Handily located right by St Pancras station, this grand D&D restaurant is housed in what was once the first purpose-built gym in England. Despite a focus on Mittel-European inspired dishes (think sausages, schnitzel and sachertorte), the German Gymnasium’s menu is surprisingly varied with lots of vegetarian options and a range of affordable afternoon teas. It was also the winner of blogger Blue Badge Style’s award for best loo in the UK.

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The stylish German Gymnasium, London

Pick up some new skills at a cookery class

Whether you want to learn how to prepare authentic Italian pasta at home or indulge your sweet tooth with a day of macaron-making, these cookery schools will provide plenty of inspiration. All of the following are fully accessible and offer height-adjusted workstations for wheelchair users, although classes requiring extensive knife skills or precision work may not be suitable for all.

10. Brompton Cookery School, Shropshire

With an excellent range of basic courses, Brompton Cookery School offers a homely experience; classes are held in a farmhouse-style kitchen in their modern barn conversion. Butchery, bread-making and baking are just a few of the techniques you could master. Half-day courses start at £80.

11. Rutland Cookery School, Rutland

Run by Robin Stewart, who has worked in Michelin-starred kitchens and developed recipes for the likes of Waitrose, M&S and Sainsbury’s, Rutland Cookery School is the place to pick up specialist skills. Come for inclusive and affordable sessions (from £50) on Thai cookery, macaron-making or even food photography.

12. Leeds Cookery School, West Yorkshire

Leeds Cookery School offers courses with punch, from an introduction to brewing craft ale to a full day of pie-making (from around £120/day). Gift vouchers are available, too.


Work stations at the Leeds Cookery School

Celebrate all things food

13. Big Feastival, Oxfordshire

Although the farm setting causes some challenges, the organisers of the Big Feastival do everything they can to make this celebration of food, music and family open to all. Highlights include some of the country’s best street-food traders and big-name pop acts playing live. For day visitors, there’s parking and a raised viewing area in the Main Arena; overnight facilities include accessible showers and water points on the campsite.

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Street food and music meet on a field in Oxfordshire

14. Chatsworth Farm Shop Food Fair, Derbyshire

Chatsworth, one of the UK’s most glorious country houses, is known for a commitment to helping everyone explore their fantastic grounds. Their Farm Shop Food Fair is one of several events with a foodie twist to draw you here throughout the year, with lots more to see besides, including a sensory garden. Electric scooters for use in the garden can be booked in advance.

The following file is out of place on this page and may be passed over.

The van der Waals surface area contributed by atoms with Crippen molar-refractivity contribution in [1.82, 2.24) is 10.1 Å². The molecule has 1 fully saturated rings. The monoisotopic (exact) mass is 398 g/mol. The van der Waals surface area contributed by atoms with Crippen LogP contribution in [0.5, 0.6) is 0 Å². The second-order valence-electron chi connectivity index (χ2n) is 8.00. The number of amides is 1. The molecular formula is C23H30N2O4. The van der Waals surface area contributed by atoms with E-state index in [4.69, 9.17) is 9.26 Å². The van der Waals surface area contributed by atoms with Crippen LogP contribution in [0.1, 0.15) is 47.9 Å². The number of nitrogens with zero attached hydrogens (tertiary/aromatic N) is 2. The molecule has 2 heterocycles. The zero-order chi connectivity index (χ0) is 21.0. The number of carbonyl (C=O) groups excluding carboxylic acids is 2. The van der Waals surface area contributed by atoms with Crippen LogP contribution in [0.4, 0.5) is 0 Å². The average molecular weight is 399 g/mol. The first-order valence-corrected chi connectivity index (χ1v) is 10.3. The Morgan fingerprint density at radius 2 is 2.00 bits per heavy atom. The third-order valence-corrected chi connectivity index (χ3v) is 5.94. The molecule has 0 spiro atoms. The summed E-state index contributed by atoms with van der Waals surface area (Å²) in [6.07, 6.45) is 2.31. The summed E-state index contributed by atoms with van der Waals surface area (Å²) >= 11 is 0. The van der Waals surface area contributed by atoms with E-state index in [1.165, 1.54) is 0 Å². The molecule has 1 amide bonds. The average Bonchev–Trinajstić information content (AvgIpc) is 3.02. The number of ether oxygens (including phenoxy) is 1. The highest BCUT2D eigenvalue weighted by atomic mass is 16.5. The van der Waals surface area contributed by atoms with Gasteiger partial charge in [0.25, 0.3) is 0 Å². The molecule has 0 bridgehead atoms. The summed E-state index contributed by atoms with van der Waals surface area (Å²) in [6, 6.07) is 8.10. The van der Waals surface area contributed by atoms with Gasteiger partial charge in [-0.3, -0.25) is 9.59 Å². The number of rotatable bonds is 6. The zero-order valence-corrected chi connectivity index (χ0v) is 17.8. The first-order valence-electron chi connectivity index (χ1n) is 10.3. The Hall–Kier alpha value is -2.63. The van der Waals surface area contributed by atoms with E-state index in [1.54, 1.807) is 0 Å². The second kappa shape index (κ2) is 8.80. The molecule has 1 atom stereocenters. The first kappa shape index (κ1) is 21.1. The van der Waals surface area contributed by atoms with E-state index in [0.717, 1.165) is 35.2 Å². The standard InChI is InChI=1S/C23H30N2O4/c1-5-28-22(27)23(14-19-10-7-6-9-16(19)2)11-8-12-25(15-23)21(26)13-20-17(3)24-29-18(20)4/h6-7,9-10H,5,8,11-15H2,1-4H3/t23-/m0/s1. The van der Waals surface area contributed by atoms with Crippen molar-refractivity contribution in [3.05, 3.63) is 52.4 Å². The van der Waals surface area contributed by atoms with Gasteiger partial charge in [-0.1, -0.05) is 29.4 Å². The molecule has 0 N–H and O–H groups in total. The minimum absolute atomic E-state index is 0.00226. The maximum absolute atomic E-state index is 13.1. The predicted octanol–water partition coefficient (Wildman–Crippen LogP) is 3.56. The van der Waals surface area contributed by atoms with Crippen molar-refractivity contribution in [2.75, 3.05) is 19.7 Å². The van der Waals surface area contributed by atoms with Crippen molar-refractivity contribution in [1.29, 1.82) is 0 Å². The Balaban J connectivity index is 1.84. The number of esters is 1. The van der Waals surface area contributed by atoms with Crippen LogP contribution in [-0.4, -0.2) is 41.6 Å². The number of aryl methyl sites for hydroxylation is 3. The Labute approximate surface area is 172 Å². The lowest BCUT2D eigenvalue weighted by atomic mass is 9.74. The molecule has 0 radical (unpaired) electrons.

15. Gower Cider Festival, Wales

A countryside crafts centre might not spring to mind as a festival site, but the Gower Heritage Centre runs a great two-day cider celebration each autumn, featuring everything from local brews to demonstrations of a 1890s travelling cider press. The centre is on the site of a twelfth-century watermill, but 95% is wheelchair accessible; they also provide hearing loops and support for those with learning difficulties.

16. Sandringham Food Festival, Norfolk

The queen might not be in attendance, but you’ll find plenty of famous chefs at Sandringham Food Festival – as well as lots of local food to try and buy. Free hire of mobility scooters and wheelchairs make getting around the large site a breeze, but you’ll need to book in advance.

More ideas of things to do with your Motability Scheme car:

Where the grass is greener – accessible days out to gardens around the UK

Planning a staycation? Explore the nine best UK scenic drives

Rambling in the countryside

More articles

The Motability Scheme enables disabled people and their families to access a brand new car or scooter, by exchanging their mobility allowance to lease the vehicle of their choice. Find out more:

Get a free information pack

Why join the Scheme?

Image credits

We would like to thank the following individuals, companies and picture libraries for their kind permission to reproduce their photographs (in order of appearance on the web page):

Header image: The NEFF Big Kitchen. Big Festival 2016 © Andrew Whitton / Fanatic 2016

Learn more on a tour or tasting: The Scotch Whisky Experience in Edinburgh. © The Scotch Whisky Experience/EuansGuide

Dine out on every budget:Dessert. Deanes EIPIC Restaurant in Belfast.© Elaine Hill Photography and © The German Gymnasium in London

Pick up some new skills at a cookery class: © Leeds Cookery School

Celebrate all things food: The NEFF Big Kitchen. Big Festival 2016 © Andrew Whitton / Fanatic 2016